COMPUTER NETWORKS

Physical Layer - OSI Reference Model

Physical layer is the lowest layer of the OSI reference model. It is responsible for sending bits from one computer to another. This layer is not concerned with the meaning of the bits and deals with the setup of physical connection to the network and with transmission and reception of signals.


Functions of Physical Layer

Following are the various functions performed by the Physical layer of the OSI model.

  1. Representation of Bits: Data in this layer consists of stream of bits. The bits must be encoded into signals for transmission. It defines the type of encoding i.e. how 0's and 1's are changed to signal.
  2. Data Rate: This layer defines the rate of transmission which is the number of bits per second.
  3. Synchronization: It deals with the synchronization of the transmitter and receiver. The sender and receiver are synchronized at bit level.
  4. Interface: The physical layer defines the transmission interface between devices and transmission medium.
  5. Line Configuration: This layer connects devices with the medium: Point to Point configuration and Multipoint configuration.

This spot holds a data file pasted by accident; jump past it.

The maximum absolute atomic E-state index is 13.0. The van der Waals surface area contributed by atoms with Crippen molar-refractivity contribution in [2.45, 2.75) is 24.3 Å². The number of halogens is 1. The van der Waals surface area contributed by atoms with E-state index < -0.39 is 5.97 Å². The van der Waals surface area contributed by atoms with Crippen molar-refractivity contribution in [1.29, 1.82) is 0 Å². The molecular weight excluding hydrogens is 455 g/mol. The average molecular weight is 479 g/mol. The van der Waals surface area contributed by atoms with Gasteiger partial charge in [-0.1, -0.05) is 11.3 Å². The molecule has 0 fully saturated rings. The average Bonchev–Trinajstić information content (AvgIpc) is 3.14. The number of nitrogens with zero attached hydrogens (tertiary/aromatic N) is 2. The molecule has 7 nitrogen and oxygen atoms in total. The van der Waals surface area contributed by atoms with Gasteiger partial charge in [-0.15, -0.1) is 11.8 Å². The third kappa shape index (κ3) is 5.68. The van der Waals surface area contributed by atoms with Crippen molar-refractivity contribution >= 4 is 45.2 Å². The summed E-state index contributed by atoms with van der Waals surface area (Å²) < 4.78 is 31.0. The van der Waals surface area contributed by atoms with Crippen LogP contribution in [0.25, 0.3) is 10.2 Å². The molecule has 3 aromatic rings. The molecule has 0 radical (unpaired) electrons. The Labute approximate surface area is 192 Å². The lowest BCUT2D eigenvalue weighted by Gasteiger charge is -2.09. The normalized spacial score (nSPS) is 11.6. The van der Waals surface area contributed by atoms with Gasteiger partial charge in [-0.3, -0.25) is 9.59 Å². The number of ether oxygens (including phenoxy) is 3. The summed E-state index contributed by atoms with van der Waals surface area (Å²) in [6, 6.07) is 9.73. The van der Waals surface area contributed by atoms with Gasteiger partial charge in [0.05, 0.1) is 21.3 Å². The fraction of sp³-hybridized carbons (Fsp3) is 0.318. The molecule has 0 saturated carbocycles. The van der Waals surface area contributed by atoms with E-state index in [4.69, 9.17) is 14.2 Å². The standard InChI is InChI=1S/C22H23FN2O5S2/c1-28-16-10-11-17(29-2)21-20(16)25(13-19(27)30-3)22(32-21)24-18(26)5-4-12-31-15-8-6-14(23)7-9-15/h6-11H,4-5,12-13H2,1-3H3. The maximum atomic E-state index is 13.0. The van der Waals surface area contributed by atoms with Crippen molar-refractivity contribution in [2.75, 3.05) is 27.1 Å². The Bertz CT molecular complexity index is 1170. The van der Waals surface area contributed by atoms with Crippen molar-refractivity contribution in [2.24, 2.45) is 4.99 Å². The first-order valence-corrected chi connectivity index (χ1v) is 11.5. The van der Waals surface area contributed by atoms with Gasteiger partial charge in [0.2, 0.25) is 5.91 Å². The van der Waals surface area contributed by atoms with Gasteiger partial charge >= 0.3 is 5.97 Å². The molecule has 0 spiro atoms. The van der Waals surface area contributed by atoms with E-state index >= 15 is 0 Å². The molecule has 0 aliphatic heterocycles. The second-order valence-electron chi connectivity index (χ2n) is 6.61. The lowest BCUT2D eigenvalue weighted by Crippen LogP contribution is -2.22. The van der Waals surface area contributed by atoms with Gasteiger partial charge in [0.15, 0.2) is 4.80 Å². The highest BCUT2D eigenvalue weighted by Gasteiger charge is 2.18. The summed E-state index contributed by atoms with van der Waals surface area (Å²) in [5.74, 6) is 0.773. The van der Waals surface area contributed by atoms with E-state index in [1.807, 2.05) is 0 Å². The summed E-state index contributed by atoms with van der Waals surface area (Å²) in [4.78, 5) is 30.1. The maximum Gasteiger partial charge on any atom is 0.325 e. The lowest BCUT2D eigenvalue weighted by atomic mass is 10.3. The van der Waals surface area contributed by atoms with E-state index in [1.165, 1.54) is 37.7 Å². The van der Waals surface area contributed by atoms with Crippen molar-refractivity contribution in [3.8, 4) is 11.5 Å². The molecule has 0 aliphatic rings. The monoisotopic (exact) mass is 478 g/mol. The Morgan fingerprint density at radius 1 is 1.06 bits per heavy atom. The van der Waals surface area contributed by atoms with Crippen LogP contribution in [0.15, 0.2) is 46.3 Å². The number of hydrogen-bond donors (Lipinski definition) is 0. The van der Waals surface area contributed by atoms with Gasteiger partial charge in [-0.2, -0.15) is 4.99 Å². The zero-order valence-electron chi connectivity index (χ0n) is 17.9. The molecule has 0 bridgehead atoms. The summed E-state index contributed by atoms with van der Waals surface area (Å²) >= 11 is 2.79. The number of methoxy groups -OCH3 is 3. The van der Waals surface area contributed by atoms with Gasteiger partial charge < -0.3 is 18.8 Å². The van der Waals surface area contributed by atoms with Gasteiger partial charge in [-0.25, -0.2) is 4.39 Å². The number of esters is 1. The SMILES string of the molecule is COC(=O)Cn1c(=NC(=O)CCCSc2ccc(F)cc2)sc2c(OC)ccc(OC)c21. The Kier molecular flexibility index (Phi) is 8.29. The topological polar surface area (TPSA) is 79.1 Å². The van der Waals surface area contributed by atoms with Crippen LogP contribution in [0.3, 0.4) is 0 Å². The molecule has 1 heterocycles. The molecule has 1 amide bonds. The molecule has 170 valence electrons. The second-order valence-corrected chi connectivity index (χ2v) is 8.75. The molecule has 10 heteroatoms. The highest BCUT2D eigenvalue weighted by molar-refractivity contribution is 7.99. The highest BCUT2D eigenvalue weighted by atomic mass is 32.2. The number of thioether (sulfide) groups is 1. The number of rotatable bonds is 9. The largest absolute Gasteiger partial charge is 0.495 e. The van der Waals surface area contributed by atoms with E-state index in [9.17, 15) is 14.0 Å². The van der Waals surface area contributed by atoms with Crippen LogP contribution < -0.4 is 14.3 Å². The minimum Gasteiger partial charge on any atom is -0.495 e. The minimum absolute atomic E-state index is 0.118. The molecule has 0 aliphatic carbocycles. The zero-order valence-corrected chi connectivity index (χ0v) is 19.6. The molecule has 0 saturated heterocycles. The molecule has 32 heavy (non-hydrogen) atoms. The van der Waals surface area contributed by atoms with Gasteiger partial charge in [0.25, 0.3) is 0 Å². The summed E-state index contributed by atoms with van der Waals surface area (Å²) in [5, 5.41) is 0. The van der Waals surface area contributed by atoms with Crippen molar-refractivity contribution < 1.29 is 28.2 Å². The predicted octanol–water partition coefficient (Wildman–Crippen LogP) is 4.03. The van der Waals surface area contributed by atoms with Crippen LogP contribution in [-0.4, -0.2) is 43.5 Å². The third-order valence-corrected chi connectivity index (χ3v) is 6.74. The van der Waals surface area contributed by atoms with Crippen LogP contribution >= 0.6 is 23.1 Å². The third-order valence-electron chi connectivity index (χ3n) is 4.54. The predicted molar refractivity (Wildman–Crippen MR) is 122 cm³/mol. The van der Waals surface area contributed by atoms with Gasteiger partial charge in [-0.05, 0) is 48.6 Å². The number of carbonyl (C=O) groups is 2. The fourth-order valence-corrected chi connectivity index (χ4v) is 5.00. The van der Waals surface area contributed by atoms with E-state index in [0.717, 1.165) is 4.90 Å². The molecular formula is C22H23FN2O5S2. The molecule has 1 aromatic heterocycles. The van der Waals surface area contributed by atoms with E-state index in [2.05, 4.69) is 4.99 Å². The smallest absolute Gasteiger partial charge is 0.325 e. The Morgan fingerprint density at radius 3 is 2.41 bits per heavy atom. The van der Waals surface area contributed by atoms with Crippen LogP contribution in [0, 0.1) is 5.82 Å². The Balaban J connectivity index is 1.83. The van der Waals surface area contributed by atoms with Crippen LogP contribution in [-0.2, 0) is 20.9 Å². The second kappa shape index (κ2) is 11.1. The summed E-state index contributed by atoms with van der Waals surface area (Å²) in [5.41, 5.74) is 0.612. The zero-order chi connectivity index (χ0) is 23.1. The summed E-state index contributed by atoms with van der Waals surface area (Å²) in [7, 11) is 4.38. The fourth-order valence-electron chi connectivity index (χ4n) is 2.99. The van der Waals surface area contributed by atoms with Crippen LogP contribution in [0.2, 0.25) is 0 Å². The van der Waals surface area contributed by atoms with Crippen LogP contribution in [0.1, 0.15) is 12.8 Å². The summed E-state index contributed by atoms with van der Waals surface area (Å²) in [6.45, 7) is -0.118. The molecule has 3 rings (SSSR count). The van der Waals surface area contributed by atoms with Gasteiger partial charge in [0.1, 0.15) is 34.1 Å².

6. Topologies: Devices must be connected using the following topologies: Mesh, Star, Ring and Bus.
  7. Transmission Modes: Physical Layer defines the direction of transmission between two devices: Simplex, Half Duplex, Full Duplex.
  8. Deals with baseband and broadband transmission.

Physical Layer in ISO-OSI Model


Design Issues with Physical Layer

  • The Physical Layer is concerned with transmitting raw bits over a communication channel.
  • The design issue has to do with making sure that when one side sends a 1 bit, it is received by the other side as a 1 bit and not as a 0 bit.
  • Typical questions here are:
    • How many volts should be used to represent a 1 bit and how many for a 0?
    • How many nanoseconds a bit lasts?
    • Whether transmission may proceed simultaneously in both directions?
    • Whether transmission may proceed simultaneously in both directions?
    • How many pins the network connector has and what each pin is used for?
  • The design issues here largely deal with mechanical, electrical and timing interfaces, and the physical transmission medium, which lies below the physical layer.